Having deeply troubling concerns over a thought police is nothing new.  George Orwell’s novel, 1984 paints a disturbing and chilling scenario where one can be accused of a crime, arrested and prosecuted merely for thoughts in your mind. “The thought police would get him just the same. He had committed… the essential crime that contained all others in itself. Thoughtcrime they called it… Sooner or later they were bound to get you.”

Have you ever gotten so mad and pent up that you went into a rage and said things you really didn’t mean?  “That sorry, no count blank, blank, blank, blank!  I’ll get even with him!” Have you ever used a racial slur? Oh, no, you say.  But then, upon reflection, maybe you did once or twice. Does that make you a racist?

If there is supposed to be equal justice under the law, shouldn’t the punishment be based on the crime, and not on who the victim is?  If a deranged killer opens fire in a shopping mall, is this less of a crime than a maniac opening fire in a club filled with African Americans or gays?  Otherwise, when a life is taken, aren’t we making a determination that that the lives of one particular group have greater value than the lives of another group? Isn’t it a fundamental principle of a democracy that the punishment fits the crime, not the victim?

Ayn Rand wrote about the divisiveness that takes place when preferences are given under the law. “There is no sure way to infect mankind with hatred – brute, blind, virulent hatred – than by splitting it into ethnic groups or tribes.”

Freedom in America means the freedom to have bad thoughts.  I may not like what you are thinking, but ideas alone should not be a crime.  A criminal should be punished for bad acts, not bad thoughts. James Madison said it well: “We have extinguished forever the ambitious hope of making the laws for the human mind.”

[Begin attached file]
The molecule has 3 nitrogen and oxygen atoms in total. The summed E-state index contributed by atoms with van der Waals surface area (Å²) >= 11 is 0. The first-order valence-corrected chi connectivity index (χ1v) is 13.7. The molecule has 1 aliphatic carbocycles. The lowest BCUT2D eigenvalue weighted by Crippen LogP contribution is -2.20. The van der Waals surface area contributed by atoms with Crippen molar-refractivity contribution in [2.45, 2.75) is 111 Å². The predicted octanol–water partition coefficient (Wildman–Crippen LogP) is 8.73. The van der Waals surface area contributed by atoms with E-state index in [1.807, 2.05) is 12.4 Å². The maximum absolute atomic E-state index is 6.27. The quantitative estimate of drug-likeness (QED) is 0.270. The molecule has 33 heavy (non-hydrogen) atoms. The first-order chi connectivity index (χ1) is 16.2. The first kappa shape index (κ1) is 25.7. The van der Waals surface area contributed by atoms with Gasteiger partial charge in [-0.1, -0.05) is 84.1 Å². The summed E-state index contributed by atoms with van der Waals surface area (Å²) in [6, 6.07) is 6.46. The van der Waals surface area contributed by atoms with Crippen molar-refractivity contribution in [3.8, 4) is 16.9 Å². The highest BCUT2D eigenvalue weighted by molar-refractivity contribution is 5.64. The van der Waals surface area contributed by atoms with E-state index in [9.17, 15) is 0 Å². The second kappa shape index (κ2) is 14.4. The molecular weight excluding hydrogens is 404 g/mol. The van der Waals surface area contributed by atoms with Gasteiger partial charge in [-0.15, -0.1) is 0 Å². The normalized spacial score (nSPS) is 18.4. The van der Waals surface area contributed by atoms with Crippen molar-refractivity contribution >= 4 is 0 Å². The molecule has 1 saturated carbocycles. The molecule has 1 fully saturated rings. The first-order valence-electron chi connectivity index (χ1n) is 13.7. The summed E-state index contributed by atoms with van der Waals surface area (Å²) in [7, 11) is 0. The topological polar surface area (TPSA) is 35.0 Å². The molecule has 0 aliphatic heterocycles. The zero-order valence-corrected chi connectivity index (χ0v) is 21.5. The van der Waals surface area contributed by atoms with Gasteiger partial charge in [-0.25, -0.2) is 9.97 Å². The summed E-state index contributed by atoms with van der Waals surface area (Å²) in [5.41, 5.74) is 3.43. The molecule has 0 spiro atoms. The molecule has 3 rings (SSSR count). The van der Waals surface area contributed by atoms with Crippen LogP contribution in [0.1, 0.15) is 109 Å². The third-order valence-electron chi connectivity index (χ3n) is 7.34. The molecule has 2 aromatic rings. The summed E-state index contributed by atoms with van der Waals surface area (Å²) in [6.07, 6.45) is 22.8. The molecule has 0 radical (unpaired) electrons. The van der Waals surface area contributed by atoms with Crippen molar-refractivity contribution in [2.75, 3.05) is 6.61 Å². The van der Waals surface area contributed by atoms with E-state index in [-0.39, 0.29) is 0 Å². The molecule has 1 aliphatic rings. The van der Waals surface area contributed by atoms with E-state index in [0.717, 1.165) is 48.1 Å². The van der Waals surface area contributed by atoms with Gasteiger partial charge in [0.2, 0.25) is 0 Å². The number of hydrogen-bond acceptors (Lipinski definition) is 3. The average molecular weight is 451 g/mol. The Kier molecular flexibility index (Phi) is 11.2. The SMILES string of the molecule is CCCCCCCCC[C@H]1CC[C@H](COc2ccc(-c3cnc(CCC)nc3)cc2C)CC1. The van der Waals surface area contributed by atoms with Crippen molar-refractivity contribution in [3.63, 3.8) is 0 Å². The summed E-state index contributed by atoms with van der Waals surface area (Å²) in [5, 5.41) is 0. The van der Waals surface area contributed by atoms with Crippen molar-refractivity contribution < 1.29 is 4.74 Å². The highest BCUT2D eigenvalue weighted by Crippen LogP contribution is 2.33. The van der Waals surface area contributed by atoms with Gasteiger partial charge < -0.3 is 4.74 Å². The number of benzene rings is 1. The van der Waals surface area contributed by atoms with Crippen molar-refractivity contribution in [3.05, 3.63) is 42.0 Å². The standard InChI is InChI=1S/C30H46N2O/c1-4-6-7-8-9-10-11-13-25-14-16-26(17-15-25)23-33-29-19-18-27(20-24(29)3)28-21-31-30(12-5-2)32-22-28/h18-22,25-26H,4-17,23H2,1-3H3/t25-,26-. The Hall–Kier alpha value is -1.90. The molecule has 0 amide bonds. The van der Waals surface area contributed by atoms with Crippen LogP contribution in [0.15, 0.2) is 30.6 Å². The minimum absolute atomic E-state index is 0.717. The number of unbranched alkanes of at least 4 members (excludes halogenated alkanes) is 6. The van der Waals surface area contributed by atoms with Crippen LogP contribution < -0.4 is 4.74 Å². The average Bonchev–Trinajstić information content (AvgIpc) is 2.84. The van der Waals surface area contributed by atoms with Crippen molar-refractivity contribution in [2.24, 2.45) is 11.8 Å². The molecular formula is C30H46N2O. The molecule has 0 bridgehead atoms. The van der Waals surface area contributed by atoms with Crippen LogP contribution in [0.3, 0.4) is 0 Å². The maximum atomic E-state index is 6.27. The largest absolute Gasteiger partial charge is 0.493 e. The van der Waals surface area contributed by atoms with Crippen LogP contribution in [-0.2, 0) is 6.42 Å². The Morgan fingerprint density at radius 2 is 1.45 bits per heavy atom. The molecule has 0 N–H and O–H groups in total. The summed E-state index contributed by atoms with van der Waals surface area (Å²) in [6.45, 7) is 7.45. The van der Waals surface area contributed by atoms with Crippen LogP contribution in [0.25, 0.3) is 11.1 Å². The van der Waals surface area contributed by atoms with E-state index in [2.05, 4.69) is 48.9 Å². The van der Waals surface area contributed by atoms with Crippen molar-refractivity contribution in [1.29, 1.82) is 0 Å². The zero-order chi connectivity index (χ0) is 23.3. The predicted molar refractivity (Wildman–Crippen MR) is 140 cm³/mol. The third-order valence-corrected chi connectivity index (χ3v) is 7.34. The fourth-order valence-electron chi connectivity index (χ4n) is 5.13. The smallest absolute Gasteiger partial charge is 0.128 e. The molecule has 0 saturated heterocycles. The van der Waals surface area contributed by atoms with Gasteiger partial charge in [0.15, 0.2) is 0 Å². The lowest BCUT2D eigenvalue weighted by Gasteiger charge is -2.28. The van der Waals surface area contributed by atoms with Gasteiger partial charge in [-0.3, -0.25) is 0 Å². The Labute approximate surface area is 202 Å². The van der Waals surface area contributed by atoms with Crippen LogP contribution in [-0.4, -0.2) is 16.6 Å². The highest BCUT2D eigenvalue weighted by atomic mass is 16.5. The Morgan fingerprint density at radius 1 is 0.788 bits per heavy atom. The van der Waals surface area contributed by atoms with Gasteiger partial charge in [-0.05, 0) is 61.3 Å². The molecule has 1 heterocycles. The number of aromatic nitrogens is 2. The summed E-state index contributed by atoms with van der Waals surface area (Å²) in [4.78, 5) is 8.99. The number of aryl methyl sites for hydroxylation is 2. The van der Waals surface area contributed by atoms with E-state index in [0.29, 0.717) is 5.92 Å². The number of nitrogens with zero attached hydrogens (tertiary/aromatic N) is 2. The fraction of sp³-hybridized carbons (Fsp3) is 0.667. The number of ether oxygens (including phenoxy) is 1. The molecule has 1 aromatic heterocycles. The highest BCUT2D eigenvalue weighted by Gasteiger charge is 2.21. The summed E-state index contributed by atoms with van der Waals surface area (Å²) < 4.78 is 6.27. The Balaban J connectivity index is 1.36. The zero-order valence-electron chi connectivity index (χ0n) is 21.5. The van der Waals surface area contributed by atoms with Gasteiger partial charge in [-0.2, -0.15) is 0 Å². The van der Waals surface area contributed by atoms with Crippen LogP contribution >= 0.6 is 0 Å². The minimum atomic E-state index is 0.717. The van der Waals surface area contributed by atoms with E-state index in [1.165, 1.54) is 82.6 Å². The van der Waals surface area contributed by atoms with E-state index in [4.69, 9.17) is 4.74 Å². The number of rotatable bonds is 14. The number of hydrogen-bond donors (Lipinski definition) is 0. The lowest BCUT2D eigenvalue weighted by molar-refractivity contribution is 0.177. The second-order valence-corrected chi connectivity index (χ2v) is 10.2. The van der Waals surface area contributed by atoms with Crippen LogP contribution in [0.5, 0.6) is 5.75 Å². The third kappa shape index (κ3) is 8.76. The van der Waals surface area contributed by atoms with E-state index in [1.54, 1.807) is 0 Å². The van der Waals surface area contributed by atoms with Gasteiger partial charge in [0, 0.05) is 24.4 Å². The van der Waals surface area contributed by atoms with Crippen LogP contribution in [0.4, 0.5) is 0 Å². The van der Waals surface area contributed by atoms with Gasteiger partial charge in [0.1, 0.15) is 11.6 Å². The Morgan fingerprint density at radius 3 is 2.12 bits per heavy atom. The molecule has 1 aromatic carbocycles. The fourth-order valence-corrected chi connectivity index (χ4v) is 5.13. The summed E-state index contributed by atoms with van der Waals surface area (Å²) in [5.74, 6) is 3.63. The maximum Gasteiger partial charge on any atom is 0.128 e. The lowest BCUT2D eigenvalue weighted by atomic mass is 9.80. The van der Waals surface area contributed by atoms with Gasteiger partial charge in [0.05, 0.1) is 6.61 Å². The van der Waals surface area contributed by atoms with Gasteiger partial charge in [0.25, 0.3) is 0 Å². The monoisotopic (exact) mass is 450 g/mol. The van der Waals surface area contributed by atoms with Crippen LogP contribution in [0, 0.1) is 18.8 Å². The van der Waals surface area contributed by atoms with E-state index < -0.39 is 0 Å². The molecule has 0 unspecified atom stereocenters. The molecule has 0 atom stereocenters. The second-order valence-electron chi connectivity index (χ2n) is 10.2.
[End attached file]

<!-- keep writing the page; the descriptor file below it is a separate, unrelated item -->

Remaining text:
When it comes to crime, yes there should be a protected class that gets full protection from the criminal justice system. That protected class should be all Americans.  And every American should be treated equally.

Peace and Justice

Jim Brown

 

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Jim Brown is a guest contributor to GCN news. His views and opinions, if expressed, are his own. His column appears each week in numerous newspapers throughout the nation and on websites worldwide. You can read all his past columns and see continuing updates at http://www.jimbrownusa.com. You can also hear Jim’s nationally syndicated radio show, Common Sense, each Sunday morning from 9:00 am till 11:00 am Central Time on the Genesis Communication Network.

 

Published in Opinion